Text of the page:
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The need of electricity increases, but its impact on biodiversity can be huge

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© Juan E. Malo

Electrical energy represents only a fraction of the total energy consumption of human beings, but its magnitude continues to grow for two reasons: the general increase in energy consumption of humanity, and the fact that electricity increasingly replaces other sources of energy. 

This is evidenced by cases such as the replacement of wood or coal in kitchens and heating systems, and also the progressive electrification of means of transport. The current expansion of the electric car, and its predictions in the near future, exemplify this fact like no other case. These changes lead to the fact that, as has been said before, the generation and consumption of electricity are growing strongly, and they will not stop doing so even if intense energy saving and energy efficiency improvement plans are launched.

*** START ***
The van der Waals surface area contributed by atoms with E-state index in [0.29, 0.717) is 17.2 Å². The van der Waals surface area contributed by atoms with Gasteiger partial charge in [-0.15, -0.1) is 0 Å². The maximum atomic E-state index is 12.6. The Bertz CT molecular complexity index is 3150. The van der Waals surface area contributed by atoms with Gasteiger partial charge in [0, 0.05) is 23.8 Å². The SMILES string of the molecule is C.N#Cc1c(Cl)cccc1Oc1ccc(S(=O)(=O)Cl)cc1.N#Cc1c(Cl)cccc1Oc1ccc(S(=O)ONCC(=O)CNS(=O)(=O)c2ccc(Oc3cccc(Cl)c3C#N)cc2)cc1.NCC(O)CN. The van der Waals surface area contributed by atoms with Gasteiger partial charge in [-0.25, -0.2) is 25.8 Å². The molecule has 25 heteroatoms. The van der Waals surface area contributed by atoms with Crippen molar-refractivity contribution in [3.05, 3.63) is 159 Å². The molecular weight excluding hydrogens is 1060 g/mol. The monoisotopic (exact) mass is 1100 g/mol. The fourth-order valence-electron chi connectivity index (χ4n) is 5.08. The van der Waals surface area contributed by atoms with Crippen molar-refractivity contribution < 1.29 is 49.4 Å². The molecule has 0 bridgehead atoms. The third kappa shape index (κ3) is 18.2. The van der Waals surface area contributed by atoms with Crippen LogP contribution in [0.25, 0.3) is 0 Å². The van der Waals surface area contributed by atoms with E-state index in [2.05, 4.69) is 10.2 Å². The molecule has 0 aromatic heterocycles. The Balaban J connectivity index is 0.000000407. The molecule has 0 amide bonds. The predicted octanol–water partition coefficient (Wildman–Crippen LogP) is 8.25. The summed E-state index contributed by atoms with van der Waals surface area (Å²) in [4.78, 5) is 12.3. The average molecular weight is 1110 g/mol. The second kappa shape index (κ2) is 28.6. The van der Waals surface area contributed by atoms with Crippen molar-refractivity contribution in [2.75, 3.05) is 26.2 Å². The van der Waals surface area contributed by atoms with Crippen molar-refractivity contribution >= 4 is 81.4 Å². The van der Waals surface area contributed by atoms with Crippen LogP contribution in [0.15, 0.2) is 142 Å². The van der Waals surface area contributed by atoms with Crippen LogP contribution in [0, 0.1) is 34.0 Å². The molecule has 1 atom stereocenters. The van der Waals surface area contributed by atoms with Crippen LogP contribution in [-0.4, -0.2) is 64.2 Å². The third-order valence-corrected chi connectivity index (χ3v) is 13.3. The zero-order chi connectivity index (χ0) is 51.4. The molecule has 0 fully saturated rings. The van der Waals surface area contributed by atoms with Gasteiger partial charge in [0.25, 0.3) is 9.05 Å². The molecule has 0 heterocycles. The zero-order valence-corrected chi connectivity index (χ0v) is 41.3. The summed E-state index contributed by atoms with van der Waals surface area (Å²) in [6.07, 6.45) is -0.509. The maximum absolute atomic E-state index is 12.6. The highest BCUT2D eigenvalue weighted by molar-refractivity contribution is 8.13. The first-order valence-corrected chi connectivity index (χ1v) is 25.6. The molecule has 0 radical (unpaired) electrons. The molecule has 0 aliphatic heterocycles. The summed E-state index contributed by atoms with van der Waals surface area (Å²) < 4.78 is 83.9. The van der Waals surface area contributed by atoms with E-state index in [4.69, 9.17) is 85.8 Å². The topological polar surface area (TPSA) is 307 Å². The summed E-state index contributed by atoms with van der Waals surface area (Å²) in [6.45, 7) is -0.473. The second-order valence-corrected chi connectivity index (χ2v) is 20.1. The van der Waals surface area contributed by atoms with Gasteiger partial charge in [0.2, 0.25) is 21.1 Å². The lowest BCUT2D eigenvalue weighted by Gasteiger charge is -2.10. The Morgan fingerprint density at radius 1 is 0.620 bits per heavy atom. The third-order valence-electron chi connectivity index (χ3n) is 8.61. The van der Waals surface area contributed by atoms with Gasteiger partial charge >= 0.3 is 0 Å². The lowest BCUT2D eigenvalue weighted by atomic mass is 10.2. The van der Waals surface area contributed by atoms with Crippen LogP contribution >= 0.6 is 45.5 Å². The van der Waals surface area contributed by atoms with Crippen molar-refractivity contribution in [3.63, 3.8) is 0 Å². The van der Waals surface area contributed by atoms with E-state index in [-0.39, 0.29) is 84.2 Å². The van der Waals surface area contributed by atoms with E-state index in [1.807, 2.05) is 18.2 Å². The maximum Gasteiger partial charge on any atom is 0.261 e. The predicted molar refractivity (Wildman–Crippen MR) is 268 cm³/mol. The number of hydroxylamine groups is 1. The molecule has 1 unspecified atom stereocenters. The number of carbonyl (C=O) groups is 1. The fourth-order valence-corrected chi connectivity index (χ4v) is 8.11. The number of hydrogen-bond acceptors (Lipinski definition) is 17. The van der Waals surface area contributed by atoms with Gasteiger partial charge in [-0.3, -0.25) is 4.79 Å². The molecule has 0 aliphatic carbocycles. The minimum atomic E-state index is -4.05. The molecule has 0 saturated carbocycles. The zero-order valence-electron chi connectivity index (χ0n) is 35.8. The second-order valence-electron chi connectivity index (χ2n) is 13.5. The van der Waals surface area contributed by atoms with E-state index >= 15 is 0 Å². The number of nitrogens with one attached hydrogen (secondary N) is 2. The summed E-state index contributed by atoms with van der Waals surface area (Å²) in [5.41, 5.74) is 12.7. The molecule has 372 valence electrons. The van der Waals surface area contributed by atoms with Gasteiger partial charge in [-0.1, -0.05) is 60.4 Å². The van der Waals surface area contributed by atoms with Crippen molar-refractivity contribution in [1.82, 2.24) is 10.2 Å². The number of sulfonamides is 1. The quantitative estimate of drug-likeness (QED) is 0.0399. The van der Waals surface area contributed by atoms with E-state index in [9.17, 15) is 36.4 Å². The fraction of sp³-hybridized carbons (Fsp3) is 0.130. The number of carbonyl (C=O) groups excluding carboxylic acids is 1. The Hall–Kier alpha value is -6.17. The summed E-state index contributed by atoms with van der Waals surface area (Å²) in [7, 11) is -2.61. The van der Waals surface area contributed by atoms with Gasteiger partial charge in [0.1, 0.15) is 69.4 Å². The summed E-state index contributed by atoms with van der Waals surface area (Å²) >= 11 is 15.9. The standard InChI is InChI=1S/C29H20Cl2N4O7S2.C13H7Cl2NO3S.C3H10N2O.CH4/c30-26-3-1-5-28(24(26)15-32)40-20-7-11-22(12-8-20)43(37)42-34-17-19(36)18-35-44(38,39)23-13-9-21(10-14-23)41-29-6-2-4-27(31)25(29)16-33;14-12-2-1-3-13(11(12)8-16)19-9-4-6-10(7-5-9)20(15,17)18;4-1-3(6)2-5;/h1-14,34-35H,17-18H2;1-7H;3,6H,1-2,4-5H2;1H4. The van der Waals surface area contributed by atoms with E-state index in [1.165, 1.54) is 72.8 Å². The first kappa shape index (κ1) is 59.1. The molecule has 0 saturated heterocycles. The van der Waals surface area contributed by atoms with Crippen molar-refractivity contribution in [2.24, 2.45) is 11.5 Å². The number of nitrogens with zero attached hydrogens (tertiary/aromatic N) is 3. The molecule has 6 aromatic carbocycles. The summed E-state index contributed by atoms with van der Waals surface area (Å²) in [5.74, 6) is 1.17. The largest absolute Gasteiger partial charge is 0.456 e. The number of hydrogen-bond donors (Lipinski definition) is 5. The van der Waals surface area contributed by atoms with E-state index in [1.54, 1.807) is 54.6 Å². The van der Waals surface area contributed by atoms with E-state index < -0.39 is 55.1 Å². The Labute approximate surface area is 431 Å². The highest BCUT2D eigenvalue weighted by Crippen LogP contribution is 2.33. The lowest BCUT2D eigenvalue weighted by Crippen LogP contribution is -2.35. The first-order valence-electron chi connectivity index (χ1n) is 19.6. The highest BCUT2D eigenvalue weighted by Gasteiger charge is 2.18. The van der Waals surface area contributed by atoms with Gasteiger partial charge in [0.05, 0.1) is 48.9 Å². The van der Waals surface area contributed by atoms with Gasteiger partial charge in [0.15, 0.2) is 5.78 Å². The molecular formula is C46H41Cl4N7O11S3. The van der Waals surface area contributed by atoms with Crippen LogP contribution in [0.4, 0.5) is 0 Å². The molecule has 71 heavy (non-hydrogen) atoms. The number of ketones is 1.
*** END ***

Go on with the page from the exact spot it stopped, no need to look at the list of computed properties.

And experience shows that all the means of energy production used by man throughout history have left deep marks on the Earth’s ecosystems. The images of the tragedies that occurred at sea after accidents involving large oil tankers, with a multitude of birds dead or severely affected by crude oil, or those of beaches and cliffs covered by a thick layer of tar, are a vivid example of the associated impacts to the production, transportation, and use of petroleum. No less striking is the vision of the large mining basins in which the extraction of coal in the last two centuries has irreversibly altered the landscape, both from the perspective of its vegetation or fauna, as well as of the human populations settled in them. 

Even apparently less aggressive activities, such as the historical use of firewood for cooking and heating systems in houses, have led to the deforestation of large areas of the planet, a fact that is now evident in regions such as Europe. Here, the substitution of firewood for gas in the last 50 years has led to the reforestation of large areas of land, and the expansion of species such as wild boar or roe deer. So much so that, in some areas of Europe, at present more than 50% of car accidents on the road occur due to collisions with these wild animals. However, the most notable effects of the use of fossil fuels by humanity derive from the increase in greenhouse gases and climate change, which have already triggered all the alarms and forced the start of an energy transition on a planetary scale.

© Juan E. Malo
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Climate and Energy: An Interdisciplinary Perspective

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